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Conservation: Women fighting to change everyday life

 Amina Ahmed (in maroon head covering) and Zainabu Mwalimu (in yellow leso) in their Shangashakani village on Pate Island. (Courtesy)

The squish plop, squish plop of squelching mud is the only sound many in our team of journalists are paying attention to. We are making our way gingerly through a patch of young mangroves on the edge of Pate Island in the Indian Ocean.

It is early morning and we are shod in boots that do little to keep the ankle deep slimy mud away from our socks and legs. Soon we give up and step into it, dragging along waterlogged shoes and trying to find a path of least resistance through the bog.

We are in the company of members of Mtangawanda Women’s Group who move along more fluidly, used to navigating their way in the unfamiliar environment we find ourselves in.

Our mission? To visit the group’s mangrove restoration sites and nurseries.

While the community has many things to keep them occupied, these women are more worried about the receding mangrove treeline right now, for a good reason.

Dwindling catches by fishermen meant the community struggled to meet their needs.

“In Mtangawanda, our biggest economic activity is crab fishing, now crabs are in plenty because mangroves are a breeding place and home for crabs,” says the group’s chair Shulfah Hassan.

The community has gotten an investor to build a boardwalk to make it easier for visitors to see what they’re doing without trampling on seedlings or, for those who balk from the mid, getting dirty. More visitors mean more money.

There is already talk of a hotel nearby, all good signs for this essentially subsistence fishing community.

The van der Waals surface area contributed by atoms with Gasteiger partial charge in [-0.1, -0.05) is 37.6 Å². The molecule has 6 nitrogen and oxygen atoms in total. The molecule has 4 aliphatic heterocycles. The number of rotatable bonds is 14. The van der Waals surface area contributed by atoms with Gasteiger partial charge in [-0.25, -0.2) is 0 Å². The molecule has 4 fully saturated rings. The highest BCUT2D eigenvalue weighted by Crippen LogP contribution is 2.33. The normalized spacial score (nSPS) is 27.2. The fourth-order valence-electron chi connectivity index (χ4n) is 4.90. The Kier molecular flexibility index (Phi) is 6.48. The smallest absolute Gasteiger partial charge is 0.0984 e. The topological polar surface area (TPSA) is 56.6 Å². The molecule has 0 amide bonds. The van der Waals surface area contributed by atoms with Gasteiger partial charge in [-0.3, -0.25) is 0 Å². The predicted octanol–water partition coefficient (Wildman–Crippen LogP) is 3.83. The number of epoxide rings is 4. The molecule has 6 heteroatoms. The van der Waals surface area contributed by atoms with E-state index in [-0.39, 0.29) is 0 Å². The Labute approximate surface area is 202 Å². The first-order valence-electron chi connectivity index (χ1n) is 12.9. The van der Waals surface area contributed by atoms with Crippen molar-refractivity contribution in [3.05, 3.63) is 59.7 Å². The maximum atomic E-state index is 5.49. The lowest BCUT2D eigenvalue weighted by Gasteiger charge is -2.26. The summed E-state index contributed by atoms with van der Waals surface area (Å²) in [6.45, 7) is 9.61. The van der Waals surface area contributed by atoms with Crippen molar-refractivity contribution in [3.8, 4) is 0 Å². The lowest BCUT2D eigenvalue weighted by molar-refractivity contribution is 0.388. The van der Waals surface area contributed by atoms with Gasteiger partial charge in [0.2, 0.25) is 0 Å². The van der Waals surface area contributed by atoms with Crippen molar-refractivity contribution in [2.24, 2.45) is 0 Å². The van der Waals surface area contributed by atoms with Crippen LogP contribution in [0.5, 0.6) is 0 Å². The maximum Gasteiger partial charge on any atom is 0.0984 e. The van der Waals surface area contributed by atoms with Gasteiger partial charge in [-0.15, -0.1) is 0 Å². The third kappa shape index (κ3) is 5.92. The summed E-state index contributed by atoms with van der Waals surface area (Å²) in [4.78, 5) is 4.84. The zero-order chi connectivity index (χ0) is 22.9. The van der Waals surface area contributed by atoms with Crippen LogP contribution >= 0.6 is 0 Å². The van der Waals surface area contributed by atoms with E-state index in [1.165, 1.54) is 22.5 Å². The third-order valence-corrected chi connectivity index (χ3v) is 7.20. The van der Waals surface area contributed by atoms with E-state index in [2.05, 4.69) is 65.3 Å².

But Mangrove deforestation is not a new problem, it has been happening for a long time, the sturdy trunks and branches favoured in the production of lime, going back generations.

Pate Marine Community Conservancy Chairman Mahmoud Yussuf explains that mangrove trunks would be used to heat limestone in the production of lime.

Over time, this had an adverse effect on mangrove forest cover along the coast. But now that the community is feeling the pinch more intensely.

Dwindling mangrove forests meant the community lost on the benefits they offered.

Mohammed Shani, a marine conservancy development officer with Northern Rangelands Trust (NRT) says in addition to things like wood products and some mangrove species are mosquito repellent.

He says mangrove also protect coastal communities from storms and strong have strong roots which bind soil, helping reduce soil erosion. They are also home to marine fish and crabs.

As the forest cover went down therefore, even catching crabs and fish, the economic mainstay of this community, became harder every day.

The conservation efforts have also borne other benefits, says Shulfah.

“We have learnt a lot about mangroves, I am now an expert on mangroves.”

“Our biggest challenge is water for domestic use, but when these organisations come and see what we are doing, they step in and help us. Now we have a water desalination system,” she says.

A day later, a little farther on, in Shanga Shakani, still on Pate, Zainabu Mwalimu deftly maneuvers a stake in a hole under the shallow waters not far from a small island that houses a rangers outpost. Slowly an octopus tentacles reach out, as if trying to take the stake away from her, before long she has the cephalopod in her hands.

Zainabu is a member of the Shanga Shakani Fisher Women’s Group, and they have made the ocean their farm, literally. The site we are standing on is a 105-acre octopus ‘farm’ or enclosure, Jambaidodi. Unlike your regular farm, however, this one is in the ocean.